6 Of the 14 markers, seven are new. These include the markers featuring Collyer Quay, which served as the gateway to Singapore for early maritime travellers; the Former Thong Chai Medical Institution, a National Monument which originally housed a clinic set up in 1867 to provide free medical treatment to the needy; and Masjid Omar Kampong Melaka, which was established in 1820, making it the oldest mosque and place of worship in Singapore. (Refer to ANNEX A for more information on the 14 marked sites, and ANNEX B for the map of the refreshed Singapore River Walk)

A River that Resonates

7 The Singapore River story has been enhanced with the memories and personal accounts contributed by Singaporeans under the Singapore Memory Project (www.singaporememory.sg). These anecdotes paint a vivid and intimate perspective of the Singapore River and its rich socio-economic history, bringing to life the memories of the community whose lives intertwined with the development of the river and its surroundings over the years.

8 Stories shared touch on the early days of the river as a trading emporium and centre of commerce, and the social activities in the area throughout Singapore’s development. These include memories of Raffles Place as a bustling shopping belt in the 1960s, early street peddlers around Clarke Quay, friends and families bidding farewell to those travelling by sea from Clifford Pier, as well as accounts of how goods were delivered to warehouses along the Boat Quay area in big tongkang vessels and the industrious coolies who toiled to keep the trade going.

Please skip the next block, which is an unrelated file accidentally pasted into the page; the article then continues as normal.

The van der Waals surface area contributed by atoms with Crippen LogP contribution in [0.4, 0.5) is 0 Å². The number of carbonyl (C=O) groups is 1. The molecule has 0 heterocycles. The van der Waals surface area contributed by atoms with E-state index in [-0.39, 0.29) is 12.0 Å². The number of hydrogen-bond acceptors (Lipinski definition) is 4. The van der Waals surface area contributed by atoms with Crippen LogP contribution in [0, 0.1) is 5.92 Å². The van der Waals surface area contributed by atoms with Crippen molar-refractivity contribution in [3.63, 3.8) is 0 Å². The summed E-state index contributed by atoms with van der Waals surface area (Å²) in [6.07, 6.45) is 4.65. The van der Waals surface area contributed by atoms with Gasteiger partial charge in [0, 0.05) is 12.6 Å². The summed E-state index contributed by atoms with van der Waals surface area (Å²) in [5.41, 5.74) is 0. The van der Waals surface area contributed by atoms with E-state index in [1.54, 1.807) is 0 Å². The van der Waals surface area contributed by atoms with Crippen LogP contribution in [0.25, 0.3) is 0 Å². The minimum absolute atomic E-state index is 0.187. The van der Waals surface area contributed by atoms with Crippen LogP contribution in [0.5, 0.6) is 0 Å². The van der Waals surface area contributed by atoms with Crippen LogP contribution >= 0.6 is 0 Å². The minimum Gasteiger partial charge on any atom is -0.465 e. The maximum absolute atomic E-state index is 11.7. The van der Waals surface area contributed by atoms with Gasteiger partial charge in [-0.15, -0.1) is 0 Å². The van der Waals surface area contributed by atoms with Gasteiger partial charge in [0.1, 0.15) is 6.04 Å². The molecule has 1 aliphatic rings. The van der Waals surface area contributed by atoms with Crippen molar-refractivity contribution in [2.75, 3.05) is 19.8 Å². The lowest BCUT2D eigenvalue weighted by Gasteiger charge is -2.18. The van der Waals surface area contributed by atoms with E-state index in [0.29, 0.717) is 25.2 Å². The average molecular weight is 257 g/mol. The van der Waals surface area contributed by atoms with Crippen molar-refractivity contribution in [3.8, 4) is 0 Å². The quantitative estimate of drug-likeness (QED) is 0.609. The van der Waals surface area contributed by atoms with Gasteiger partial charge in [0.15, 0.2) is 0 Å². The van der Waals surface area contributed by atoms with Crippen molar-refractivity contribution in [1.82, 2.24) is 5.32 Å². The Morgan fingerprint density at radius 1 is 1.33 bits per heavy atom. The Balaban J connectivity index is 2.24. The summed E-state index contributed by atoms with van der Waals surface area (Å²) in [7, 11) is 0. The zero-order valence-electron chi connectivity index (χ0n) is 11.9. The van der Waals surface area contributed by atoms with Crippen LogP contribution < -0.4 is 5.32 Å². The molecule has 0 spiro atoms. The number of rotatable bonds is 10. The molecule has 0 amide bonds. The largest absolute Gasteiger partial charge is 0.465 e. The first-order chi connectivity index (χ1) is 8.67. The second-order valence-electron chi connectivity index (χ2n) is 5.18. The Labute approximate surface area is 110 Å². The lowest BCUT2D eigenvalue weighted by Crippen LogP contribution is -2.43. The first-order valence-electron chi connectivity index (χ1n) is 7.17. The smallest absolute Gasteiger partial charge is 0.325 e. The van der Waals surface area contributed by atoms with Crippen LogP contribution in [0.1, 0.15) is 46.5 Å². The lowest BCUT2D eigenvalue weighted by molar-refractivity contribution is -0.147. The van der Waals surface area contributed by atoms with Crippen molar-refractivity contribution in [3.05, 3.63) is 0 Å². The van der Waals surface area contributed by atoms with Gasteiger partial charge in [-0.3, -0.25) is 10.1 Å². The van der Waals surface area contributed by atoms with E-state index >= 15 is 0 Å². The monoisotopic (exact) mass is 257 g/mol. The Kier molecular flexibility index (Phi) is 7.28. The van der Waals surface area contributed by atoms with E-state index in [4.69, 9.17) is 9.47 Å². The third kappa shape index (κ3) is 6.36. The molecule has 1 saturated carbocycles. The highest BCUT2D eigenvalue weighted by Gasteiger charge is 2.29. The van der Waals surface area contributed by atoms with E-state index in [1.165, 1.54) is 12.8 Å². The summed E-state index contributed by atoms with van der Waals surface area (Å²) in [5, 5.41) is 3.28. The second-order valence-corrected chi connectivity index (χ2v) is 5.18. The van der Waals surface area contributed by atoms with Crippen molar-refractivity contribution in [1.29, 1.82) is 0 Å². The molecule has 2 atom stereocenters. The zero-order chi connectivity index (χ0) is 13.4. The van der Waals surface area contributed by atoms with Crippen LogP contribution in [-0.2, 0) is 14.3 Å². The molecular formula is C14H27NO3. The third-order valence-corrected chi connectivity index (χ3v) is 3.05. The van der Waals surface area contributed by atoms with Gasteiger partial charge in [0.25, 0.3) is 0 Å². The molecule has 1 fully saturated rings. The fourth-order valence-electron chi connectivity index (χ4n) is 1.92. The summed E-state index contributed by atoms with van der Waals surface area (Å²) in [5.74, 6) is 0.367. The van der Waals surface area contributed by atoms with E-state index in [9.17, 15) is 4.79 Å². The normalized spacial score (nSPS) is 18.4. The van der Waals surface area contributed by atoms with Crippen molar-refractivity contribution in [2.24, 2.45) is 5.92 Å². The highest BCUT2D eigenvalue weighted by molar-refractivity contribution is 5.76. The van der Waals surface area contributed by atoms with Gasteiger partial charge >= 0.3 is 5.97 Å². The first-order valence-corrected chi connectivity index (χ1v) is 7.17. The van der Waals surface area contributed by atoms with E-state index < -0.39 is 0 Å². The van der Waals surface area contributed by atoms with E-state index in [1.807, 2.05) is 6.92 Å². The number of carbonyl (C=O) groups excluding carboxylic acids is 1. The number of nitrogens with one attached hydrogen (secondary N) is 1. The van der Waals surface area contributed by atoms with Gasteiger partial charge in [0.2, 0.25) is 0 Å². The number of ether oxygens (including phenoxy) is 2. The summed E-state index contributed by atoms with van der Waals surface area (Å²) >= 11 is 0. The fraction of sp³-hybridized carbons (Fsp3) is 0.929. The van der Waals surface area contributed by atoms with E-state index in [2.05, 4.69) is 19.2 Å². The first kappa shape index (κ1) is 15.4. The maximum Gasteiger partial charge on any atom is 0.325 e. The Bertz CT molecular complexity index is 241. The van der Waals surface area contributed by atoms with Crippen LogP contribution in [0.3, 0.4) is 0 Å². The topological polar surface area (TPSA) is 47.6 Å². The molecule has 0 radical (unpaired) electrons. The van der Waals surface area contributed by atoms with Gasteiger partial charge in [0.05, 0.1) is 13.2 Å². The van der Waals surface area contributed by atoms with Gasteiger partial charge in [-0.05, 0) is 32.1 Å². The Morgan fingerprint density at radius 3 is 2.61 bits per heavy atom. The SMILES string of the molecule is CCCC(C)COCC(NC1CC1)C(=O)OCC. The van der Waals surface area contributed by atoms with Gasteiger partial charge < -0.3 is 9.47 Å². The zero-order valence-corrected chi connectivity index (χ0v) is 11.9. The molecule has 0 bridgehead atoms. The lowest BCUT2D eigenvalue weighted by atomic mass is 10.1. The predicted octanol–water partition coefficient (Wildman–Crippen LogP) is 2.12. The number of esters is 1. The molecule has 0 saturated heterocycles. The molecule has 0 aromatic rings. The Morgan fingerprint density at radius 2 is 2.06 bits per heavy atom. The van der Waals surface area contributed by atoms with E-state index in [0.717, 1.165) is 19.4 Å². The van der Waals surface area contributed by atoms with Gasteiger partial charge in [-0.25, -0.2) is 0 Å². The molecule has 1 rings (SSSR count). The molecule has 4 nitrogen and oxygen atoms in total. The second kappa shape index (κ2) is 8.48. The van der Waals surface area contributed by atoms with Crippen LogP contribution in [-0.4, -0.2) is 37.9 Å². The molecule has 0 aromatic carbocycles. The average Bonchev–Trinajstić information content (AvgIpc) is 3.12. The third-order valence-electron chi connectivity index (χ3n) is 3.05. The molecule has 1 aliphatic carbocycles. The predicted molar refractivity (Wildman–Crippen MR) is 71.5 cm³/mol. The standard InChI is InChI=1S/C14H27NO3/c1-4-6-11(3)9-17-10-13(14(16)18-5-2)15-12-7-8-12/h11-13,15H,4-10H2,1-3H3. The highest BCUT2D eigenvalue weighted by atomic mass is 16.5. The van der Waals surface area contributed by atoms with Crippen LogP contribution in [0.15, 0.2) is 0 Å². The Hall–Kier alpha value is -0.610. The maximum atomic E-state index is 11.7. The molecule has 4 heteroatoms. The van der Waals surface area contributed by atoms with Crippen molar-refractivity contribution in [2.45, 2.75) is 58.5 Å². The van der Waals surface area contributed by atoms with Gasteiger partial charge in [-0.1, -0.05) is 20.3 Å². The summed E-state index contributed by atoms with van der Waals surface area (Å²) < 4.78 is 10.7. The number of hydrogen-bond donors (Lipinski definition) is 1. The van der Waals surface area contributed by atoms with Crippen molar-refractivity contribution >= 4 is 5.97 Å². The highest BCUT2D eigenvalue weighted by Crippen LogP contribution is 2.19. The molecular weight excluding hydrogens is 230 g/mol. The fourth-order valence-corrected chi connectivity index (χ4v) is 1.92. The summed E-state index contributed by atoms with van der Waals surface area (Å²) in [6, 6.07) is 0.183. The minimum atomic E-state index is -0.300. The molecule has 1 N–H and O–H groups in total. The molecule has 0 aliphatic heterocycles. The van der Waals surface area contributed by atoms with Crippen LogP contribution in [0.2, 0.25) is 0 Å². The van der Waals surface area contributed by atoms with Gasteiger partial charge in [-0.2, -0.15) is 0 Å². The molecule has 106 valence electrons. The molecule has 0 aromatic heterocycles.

9 Mr Chia Hearn Kok, who has fond memories of playing in the river as a boy in the late 1940s, shared: “I remember joining many boys to swim in the Singapore River and always having to keep our heads above the polluted waters then. One of our favourite antics was to catch a ride to the Elgin Bridge on the tongkangs that plied the river, by climbing onto the rubber tyres on its sides. At the Elgin Bridge, the braver boys would dive while the others would only jump when the all-clear signal was given. We then returned by clinging onto another tongkang moving in the opposite direction. Those were the carefree and innocent days!” Mr Chia’s memory is reflected in the bronze sculpture of children jumping into the river located on the river bank in front of The Fullerton Hotel Singapore, alluding to the river’s significance to the community.
                                                                   

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About the National Heritage Board
The National Heritage Board (NHB) was formed on 1 August 1993. As the custodian of Singapore’s heritage, NHB is responsible for telling the Singapore story, sharing the Singaporean experience and imparting our Singapore spirit. NHB’s mission is to preserve and celebrate the shared heritage of our diverse communities, for the purpose of education, nation-building and cultural understanding. It manages the national museums and heritage institutions, and sets policies relating to heritage sites, monuments and the national collection. Through the national collection, NHB curates heritage programmes and presents exhibitions to connect the past, present and future generations of Singaporeans. NHB is a statutory board under the Ministry of Culture, Community and Youth. Please visit www.nhb.gov.sg for more information.

 

Media contact

Michele Batchelor
Head of Public Affairs & Communications

michele.s.batchelor@aexp.com

Tel: +65 63176338